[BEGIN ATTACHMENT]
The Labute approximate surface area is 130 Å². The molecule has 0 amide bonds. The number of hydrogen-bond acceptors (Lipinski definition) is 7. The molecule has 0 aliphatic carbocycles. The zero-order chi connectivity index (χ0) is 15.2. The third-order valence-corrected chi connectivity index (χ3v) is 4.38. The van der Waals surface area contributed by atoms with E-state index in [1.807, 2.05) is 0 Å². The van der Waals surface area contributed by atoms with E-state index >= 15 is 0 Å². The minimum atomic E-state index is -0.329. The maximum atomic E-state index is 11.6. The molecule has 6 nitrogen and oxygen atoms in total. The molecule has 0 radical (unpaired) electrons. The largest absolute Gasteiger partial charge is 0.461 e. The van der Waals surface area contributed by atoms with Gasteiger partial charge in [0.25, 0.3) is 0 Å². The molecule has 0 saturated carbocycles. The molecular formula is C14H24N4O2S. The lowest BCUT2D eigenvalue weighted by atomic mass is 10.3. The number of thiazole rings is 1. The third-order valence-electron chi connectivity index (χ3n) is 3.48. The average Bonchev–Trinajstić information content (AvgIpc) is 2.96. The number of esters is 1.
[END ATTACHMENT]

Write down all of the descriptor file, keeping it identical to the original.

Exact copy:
The Labute approximate surface area is 130 Å². The molecule has 0 amide bonds. The number of hydrogen-bond acceptors (Lipinski definition) is 7. The molecule has 0 aliphatic carbocycles. The zero-order chi connectivity index (χ0) is 15.2. The third-order valence-corrected chi connectivity index (χ3v) is 4.38. The van der Waals surface area contributed by atoms with E-state index in [1.807, 2.05) is 0 Å². The van der Waals surface area contributed by atoms with E-state index >= 15 is 0 Å². The minimum atomic E-state index is -0.329. The maximum atomic E-state index is 11.6. The molecule has 6 nitrogen and oxygen atoms in total. The molecule has 0 radical (unpaired) electrons. The largest absolute Gasteiger partial charge is 0.461 e. The van der Waals surface area contributed by atoms with Gasteiger partial charge in [0.25, 0.3) is 0 Å². The molecule has 0 saturated carbocycles. The molecular formula is C14H24N4O2S. The lowest BCUT2D eigenvalue weighted by atomic mass is 10.3. The number of thiazole rings is 1. The third-order valence-electron chi connectivity index (χ3n) is 3.48. The average Bonchev–Trinajstić information content (AvgIpc) is 2.96. The number of esters is 1.